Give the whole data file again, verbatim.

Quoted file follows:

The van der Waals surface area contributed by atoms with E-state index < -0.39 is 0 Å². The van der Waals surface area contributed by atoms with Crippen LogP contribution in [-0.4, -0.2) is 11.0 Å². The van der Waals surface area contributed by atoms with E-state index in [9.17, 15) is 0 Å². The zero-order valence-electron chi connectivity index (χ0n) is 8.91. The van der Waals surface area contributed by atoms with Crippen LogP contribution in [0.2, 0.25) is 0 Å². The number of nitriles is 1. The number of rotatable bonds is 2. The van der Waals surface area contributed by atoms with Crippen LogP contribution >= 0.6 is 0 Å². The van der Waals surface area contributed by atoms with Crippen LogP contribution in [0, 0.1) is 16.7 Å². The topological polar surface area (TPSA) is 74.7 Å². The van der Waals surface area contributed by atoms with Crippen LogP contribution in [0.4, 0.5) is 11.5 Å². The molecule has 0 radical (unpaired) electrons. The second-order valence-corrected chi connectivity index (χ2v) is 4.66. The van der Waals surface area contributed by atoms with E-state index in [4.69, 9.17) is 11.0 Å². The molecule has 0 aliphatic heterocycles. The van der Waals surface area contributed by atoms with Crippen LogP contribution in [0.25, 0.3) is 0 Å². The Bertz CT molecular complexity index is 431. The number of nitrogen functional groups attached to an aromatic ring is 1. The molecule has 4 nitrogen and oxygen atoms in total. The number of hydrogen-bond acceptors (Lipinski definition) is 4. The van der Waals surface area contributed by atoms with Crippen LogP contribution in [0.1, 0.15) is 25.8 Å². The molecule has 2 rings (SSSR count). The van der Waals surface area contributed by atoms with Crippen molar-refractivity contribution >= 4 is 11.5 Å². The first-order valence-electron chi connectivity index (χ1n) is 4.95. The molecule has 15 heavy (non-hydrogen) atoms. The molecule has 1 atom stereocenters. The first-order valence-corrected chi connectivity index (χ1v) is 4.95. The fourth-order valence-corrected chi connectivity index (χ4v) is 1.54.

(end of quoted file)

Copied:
The van der Waals surface area contributed by atoms with E-state index < -0.39 is 0 Å². The van der Waals surface area contributed by atoms with Crippen LogP contribution in [-0.4, -0.2) is 11.0 Å². The van der Waals surface area contributed by atoms with E-state index in [9.17, 15) is 0 Å². The zero-order valence-electron chi connectivity index (χ0n) is 8.91. The van der Waals surface area contributed by atoms with Crippen LogP contribution in [0.2, 0.25) is 0 Å². The number of nitriles is 1. The number of rotatable bonds is 2. The van der Waals surface area contributed by atoms with Crippen LogP contribution >= 0.6 is 0 Å². The van der Waals surface area contributed by atoms with Crippen LogP contribution in [0, 0.1) is 16.7 Å². The topological polar surface area (TPSA) is 74.7 Å². The van der Waals surface area contributed by atoms with Crippen LogP contribution in [0.4, 0.5) is 11.5 Å². The molecule has 0 radical (unpaired) electrons. The second-order valence-corrected chi connectivity index (χ2v) is 4.66. The van der Waals surface area contributed by atoms with E-state index in [4.69, 9.17) is 11.0 Å². The molecule has 0 aliphatic heterocycles. The van der Waals surface area contributed by atoms with Crippen LogP contribution in [0.25, 0.3) is 0 Å². The Bertz CT molecular complexity index is 431. The number of nitrogen functional groups attached to an aromatic ring is 1. The molecule has 4 nitrogen and oxygen atoms in total. The number of hydrogen-bond acceptors (Lipinski definition) is 4. The van der Waals surface area contributed by atoms with Crippen LogP contribution in [0.1, 0.15) is 25.8 Å². The molecule has 2 rings (SSSR count). The van der Waals surface area contributed by atoms with Crippen molar-refractivity contribution >= 4 is 11.5 Å². The first-order valence-electron chi connectivity index (χ1n) is 4.95. The molecule has 15 heavy (non-hydrogen) atoms. The molecule has 1 atom stereocenters. The first-order valence-corrected chi connectivity index (χ1v) is 4.95. The fourth-order valence-corrected chi connectivity index (χ4v) is 1.54.